|Seabourn Sojourn’s spiral atrium.|
Design is at the forefront of modern travel, with yet more innovations on the way in cruising. Here’s what’s happening on the high seas.
Forget communal tables and allocated seating: it’s all about how you
deign to dine when you’re all at sea. Crystal Cruises is one of many
saying “no” to long buffet counters, replacing them with “food islands”
and more tables for two.
Private dining is also on the rise, with
Seabourn’s large verandahs set up to encourage private alfresco dining
while Princess Cruises’ newest ship, the Royal Princess, features a new
Chef’s Table Lumiere, sectioned off by a curtain of light around a glass
table in one of its dining rooms.
On-board spas are larger and
more glamorous, with more facilities and treatments. Expect couples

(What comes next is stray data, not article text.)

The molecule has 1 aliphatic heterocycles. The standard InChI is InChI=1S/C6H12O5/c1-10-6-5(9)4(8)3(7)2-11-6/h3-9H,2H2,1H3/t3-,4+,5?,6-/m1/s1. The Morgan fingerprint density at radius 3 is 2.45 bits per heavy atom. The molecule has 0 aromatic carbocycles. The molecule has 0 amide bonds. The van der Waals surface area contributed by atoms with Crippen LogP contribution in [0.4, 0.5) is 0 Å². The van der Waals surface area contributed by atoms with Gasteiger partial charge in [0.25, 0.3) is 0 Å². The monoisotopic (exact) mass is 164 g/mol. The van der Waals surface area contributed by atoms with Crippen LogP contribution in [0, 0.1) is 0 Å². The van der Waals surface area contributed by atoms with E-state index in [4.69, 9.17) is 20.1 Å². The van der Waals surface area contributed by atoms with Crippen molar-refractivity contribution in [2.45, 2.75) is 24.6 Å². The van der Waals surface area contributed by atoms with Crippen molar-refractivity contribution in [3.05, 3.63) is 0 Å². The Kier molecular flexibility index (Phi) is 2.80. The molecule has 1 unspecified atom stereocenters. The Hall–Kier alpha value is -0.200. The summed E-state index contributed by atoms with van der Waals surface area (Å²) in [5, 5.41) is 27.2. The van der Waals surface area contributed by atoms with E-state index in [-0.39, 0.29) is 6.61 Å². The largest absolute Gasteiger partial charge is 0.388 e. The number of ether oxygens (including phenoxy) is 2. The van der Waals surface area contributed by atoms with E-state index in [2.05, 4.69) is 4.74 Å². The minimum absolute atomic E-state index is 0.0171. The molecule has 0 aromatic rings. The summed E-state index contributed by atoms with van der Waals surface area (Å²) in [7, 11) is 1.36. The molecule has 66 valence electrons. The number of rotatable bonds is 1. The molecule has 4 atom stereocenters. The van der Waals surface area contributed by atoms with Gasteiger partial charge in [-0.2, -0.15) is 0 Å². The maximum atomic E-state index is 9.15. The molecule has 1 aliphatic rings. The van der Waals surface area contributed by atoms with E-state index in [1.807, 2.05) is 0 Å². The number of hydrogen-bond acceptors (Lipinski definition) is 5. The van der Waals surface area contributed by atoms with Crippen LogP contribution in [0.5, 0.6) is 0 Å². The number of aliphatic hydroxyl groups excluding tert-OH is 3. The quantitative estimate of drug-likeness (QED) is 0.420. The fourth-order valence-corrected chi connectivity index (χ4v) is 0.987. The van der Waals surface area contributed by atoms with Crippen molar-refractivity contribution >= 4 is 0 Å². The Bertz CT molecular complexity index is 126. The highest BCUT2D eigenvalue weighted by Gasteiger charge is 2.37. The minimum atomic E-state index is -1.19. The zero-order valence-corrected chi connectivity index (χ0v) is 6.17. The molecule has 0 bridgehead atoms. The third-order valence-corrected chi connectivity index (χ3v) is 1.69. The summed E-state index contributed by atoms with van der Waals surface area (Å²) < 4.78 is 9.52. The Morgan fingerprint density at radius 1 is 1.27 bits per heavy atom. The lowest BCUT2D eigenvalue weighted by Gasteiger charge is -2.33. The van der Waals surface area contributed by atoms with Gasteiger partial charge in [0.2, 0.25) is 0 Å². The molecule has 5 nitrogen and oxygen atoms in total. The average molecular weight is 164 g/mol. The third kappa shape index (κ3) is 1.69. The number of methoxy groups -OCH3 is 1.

retreats, cabanas, indoor-outdoor spaces and capitalisation on those
ocean views. The Seabourn small ships’ spas top the range, coming in at
more than 1000 square metres, with thermal suites, herbal baths and walk
pools. Its four new penthouse spa suites are connected to the main spa
by a dramatic spiral staircase and come with a spa concierge, because we
all need a spa concierge.
We’ve also seen the rise of all-suite
ships, with more private verandahs – up to 95 per cent of Silversea’s
new Silver Spirit has verandahs. Adjoining staterooms and two-bedroom
penthouses are another in-demand feature, in response to the increase of
families of up to three generations taking to the seas together.
P&O’s popular Pacific Pearl and Pacific Dawn were refitted with
adjoining rooms last year: expect to see more adults-only pools, most
likely adjoining the spa, and a rise in single cabins. In fact, the
first single balcony cabins are now on the market as more solo cruisers
hit the seas, without paying a costly single supplement.
Source: Belinda Jackson
This extract was published in the Sydney Morning Herald/The Age. But wait, there’s more! Click here to read about innovation in trains, luggage, hotels and airlines.